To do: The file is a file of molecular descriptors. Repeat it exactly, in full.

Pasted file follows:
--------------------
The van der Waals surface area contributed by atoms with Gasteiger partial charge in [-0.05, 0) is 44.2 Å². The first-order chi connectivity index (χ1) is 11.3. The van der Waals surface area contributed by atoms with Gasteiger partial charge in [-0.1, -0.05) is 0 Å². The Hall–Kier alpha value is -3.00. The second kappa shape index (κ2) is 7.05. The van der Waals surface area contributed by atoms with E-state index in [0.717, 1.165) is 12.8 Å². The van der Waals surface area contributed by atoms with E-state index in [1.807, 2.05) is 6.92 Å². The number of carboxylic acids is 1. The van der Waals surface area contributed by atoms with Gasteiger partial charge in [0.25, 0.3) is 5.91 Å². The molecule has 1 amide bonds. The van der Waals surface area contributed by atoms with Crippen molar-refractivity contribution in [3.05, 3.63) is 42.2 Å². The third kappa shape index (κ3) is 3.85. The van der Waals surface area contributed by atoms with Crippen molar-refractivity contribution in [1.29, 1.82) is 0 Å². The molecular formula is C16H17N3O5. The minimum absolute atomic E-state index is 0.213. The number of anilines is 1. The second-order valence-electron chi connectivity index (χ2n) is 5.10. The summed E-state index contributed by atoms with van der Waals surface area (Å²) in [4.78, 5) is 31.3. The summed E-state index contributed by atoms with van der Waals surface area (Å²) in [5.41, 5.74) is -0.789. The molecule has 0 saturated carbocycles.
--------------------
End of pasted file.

The van der Waals surface area contributed by atoms with Gasteiger partial charge in [-0.05, 0) is 44.2 Å². The first-order chi connectivity index (χ1) is 11.3. The van der Waals surface area contributed by atoms with Gasteiger partial charge in [-0.1, -0.05) is 0 Å². The Hall–Kier alpha value is -3.00. The second kappa shape index (κ2) is 7.05. The van der Waals surface area contributed by atoms with E-state index in [0.717, 1.165) is 12.8 Å². The van der Waals surface area contributed by atoms with E-state index in [1.807, 2.05) is 6.92 Å². The number of carboxylic acids is 1. The van der Waals surface area contributed by atoms with Gasteiger partial charge in [0.25, 0.3) is 5.91 Å². The molecule has 1 amide bonds. The van der Waals surface area contributed by atoms with Crippen molar-refractivity contribution in [3.05, 3.63) is 42.2 Å². The third kappa shape index (κ3) is 3.85. The van der Waals surface area contributed by atoms with Crippen molar-refractivity contribution in [1.29, 1.82) is 0 Å². The molecular formula is C16H17N3O5. The minimum absolute atomic E-state index is 0.213. The number of anilines is 1. The second-order valence-electron chi connectivity index (χ2n) is 5.10. The summed E-state index contributed by atoms with van der Waals surface area (Å²) in [4.78, 5) is 31.3. The summed E-state index contributed by atoms with van der Waals surface area (Å²) in [5.41, 5.74) is -0.789. The molecule has 0 saturated carbocycles.